How to Sound Like a Native Speaker – Reading Out Loud

Has this happened to you?

You're in school, and you're reading a text out loud in front of the entire class.

You wanted to decline, but you couldn't. This is a requirement, and you'll be receiving a grade for your performance.

Standing in front of the room, you notice your mouth is dry, and your hands are trembling.

When you finally try to speak, you encounter one of two realities:

  • 1
    Your words come out slow and disjointed, like staccato notes on a piano.
  • 2
    
Your words come out fast and mumbled, like a movie on fast-forward.

Regardless of whichever reality you’ve experienced, I'm sure you will agree that the result is unnatural; when reading out loud to others, we rarely speak in the same way we would in a normal, low-stress situation.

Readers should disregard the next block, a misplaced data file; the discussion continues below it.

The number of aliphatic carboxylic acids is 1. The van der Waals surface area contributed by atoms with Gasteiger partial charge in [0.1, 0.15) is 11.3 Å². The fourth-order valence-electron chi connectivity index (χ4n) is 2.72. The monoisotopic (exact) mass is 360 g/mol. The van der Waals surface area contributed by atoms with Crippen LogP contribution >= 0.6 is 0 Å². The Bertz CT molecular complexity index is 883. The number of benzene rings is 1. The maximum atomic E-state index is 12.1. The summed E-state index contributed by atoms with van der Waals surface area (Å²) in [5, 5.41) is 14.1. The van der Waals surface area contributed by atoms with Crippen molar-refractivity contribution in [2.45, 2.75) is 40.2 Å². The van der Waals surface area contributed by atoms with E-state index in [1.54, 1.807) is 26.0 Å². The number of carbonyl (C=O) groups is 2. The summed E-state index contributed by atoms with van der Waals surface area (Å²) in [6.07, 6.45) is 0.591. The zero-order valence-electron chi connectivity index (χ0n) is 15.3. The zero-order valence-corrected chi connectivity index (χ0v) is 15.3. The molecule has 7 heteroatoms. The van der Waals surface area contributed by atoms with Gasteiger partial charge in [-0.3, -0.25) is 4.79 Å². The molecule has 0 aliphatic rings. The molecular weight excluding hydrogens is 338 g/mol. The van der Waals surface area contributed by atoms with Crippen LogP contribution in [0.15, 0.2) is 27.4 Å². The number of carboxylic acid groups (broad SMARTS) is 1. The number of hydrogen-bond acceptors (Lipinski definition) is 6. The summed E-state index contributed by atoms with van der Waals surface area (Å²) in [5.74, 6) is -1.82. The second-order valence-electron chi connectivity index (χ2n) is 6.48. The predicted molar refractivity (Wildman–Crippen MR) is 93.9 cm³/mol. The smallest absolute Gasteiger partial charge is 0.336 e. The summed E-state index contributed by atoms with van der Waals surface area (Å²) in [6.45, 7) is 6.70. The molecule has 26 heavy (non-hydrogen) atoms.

This happens in language learning as well. Learners who do not practice speaking and reading out loud usually speak with a stilted and uncomfortable rhythm that is difficult or uncomfortable for others to follow.

In order to have the greatest impact on the native speakers you converse with, you must learn to speak your target language at a natural rhythm and speed.

In this article, the final installment in our three-part series on How to Sound Like a Native Speaker, I will teach you how to do just that.

Step 1: Listen & Read Again

If you want to be able to speak and read at a native-like pace, you must first be very familiar with how fast and how smoothly native speakers actually speak.

The best way to do this is to listen and re-listen to an audio file of native speech that you can try to imitate.